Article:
Thank you again! 🙂

    • Hi Jamie!

      Thank you so much for your kind words about the blog–I’m so, so glad that you found me, and that you’re reaching out for help.

      I know how awful it can be to feel like no one understands–to feel like you have to hide from your family and friends, to feel like your doctors don’t even know what they’re talking about…And you’re absolutely right: those calorie counters and food logs are more trouble than they’re worth. They’re a good short-term tool for people who don’t understand and can’t control their relationship with food, but they’re the worst thing that can happen to someone who is already trying to control her food and body.

      More than anything, I hope that you keep reaching out to people who DO understand–I know what it’s like to lose 10+ years of your life (the ones that people call the “best years” for reasons that I’ll never get to experience now) to this disease, and I wish I had the ability to go back and try again. You’re at the beginning of your journey, and there are tools and maps and trustworthy guides out there that are capable of helping–it’s just a matter now of your staying on the path and not letting others’ negativity get you sidetracked.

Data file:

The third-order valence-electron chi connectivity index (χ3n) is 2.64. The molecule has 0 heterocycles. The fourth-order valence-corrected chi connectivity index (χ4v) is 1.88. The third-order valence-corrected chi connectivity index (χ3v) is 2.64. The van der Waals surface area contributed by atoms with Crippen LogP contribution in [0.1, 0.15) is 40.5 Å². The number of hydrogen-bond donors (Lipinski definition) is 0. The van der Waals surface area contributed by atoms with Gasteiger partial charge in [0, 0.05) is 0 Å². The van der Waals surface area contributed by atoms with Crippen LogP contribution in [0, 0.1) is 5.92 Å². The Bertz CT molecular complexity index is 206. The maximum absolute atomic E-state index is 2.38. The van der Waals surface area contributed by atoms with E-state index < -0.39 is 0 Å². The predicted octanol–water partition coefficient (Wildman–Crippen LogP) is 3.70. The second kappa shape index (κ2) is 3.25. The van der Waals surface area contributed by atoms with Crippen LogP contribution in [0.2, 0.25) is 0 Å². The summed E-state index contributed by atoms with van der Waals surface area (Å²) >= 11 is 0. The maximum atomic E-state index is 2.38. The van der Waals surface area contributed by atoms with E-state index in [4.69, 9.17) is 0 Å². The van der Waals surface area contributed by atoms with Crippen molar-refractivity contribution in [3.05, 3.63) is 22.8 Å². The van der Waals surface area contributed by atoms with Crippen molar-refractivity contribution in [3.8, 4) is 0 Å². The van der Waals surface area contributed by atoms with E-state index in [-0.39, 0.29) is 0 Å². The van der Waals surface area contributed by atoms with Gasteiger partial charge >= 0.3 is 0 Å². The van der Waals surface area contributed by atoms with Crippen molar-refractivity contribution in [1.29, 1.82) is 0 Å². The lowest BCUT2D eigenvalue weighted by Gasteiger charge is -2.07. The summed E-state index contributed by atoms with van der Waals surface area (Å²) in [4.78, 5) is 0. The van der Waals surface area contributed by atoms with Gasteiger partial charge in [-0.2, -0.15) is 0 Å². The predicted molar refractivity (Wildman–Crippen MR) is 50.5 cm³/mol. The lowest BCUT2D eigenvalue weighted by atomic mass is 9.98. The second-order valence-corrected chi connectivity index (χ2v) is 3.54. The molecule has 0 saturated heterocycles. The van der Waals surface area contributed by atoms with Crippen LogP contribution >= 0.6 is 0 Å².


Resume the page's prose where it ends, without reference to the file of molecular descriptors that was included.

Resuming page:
Since I’m still in the process of forging my own path, my resources are still few–but as I go, I’ll be posting links to more recovery blogs and tips and tools for success. As it is, I’d suggest maybe finding a 12-step program like OA or EDA, or even a therapist who specializes in eating disorders. Whatever you do, don’t try to go it alone. You need friendship and support–even if it’s just over the internet!

      I know I’m just a random person out in cyperspace, but please don’t ever hesitate to reach out for help. I’m here, and I know that there are others who will be there for you too.

      Good luck with everything!!!
      Best,
      K.